How Can I Get Someone With a Damaged Sense of Taste to Eat?
How can I get someone with a damaged sense of taste to eat?
Many conditions, such as stroke, Alzheimer's, and cancer, cause people to lose or change their sense of taste. Treatments including radiation and chemo also affect the sense of taste. Sometimes this goes hand in hand with swallowing problems (dysphagia), and sometimes it's taste alone. Also, in some people taste becomes more sensitive with age, while in others it becomes less sensitive.
Talk to your father about exactly what tastes good to him and what doesn't. Then start adjusting food to your father's preferences. If things taste bitter to him now, he probably prefers sweet foods, so serve dishes that are on the sweet side. For example, prepare pork chops with a honey glaze, or make orange chicken. If everything tastes bland to him, experiment with spicy, salty, or sour foods and see if he likes those.
Texture and taste can be interconnected, so experiment with textures as well. For example, many people with swallowing and taste problems prefer creamed corn to regular corn, because it's sweet and easier to chew.
If he complains of a metallic taste in his mouth, try switching from metal utensils to plastic. I've found that often does the trick.
Often doctors make the mistake of telling people to avoid certain foods; I prefer to ask patients what they like and then experiment with different tastes. Adjust the food to take advantage of the taste they still have. It's not about what they can't eat; it's what they want to eat.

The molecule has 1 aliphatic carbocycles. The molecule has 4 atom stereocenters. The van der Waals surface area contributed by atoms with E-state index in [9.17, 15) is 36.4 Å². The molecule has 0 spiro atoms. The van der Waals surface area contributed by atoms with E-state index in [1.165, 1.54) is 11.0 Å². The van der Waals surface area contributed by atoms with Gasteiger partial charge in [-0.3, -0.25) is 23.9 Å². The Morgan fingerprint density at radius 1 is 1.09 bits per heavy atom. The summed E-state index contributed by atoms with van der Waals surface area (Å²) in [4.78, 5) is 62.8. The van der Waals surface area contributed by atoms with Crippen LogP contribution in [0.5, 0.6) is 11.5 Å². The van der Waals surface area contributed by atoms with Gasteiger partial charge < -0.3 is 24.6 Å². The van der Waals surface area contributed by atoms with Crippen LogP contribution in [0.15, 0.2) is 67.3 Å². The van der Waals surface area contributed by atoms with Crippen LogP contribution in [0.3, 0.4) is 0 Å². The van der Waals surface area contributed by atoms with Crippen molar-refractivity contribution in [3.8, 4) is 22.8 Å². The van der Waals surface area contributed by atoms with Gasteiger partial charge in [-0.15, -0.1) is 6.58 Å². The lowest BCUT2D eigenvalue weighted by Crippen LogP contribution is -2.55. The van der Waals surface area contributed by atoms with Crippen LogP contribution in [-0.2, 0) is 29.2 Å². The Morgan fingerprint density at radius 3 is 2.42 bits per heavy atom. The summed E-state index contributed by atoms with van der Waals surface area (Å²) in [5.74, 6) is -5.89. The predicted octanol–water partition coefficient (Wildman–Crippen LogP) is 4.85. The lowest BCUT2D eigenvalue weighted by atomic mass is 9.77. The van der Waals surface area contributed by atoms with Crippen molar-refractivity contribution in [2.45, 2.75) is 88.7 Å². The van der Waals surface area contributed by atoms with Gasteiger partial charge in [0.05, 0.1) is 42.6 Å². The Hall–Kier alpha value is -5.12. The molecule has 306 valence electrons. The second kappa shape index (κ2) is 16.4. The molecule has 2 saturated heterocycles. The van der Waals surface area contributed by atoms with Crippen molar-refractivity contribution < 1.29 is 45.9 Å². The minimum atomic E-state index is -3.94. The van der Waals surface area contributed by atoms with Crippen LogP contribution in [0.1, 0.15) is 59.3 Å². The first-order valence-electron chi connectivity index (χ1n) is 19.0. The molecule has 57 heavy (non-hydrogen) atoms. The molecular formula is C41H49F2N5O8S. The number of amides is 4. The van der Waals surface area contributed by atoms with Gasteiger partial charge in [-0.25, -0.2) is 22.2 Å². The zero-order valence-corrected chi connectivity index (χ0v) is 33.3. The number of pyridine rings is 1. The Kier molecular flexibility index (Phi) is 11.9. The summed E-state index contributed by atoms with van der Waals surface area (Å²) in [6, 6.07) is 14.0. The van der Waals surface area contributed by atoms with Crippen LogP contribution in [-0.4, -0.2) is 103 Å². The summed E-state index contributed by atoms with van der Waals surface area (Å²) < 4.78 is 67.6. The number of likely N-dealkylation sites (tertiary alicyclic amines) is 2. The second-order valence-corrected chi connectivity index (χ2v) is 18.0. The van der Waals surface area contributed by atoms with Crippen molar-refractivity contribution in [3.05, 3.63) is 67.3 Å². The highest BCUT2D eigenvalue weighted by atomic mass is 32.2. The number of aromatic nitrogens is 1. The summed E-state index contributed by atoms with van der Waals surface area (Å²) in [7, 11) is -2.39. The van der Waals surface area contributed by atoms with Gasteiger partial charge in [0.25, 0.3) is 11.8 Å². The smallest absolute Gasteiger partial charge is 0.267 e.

When my mother (in her 8th year of Alzheimer's) goes through a phase of refusing to eat, the doctor prescribes Megace. It's an appetite stimulant and it works wonders. We take her off eventually, but have had to recently put her back on. She was pursing her lips tightly and refusing to eat. She is back to loving her meals.
At some point in my looking into, and remembering trivia, I recall something about the sweet tastebuds being the last to go. Remember that the taste buds only determine sweet, sour, salty, and bitter. The rest of the flavors are through the nose. I remember reading some story that an eldercare facility put Hershey's chocolate syrup bottles on the table for the residents to use, and they all called it gravy. Those with problems tasting would use the 'gravy' to give the food flavor.
I know - sounds gross to those of us that still have our senses intact, but it makes sense for those whose faculties are having trouble.
Just an inexpensive idea to try, if all else fails.
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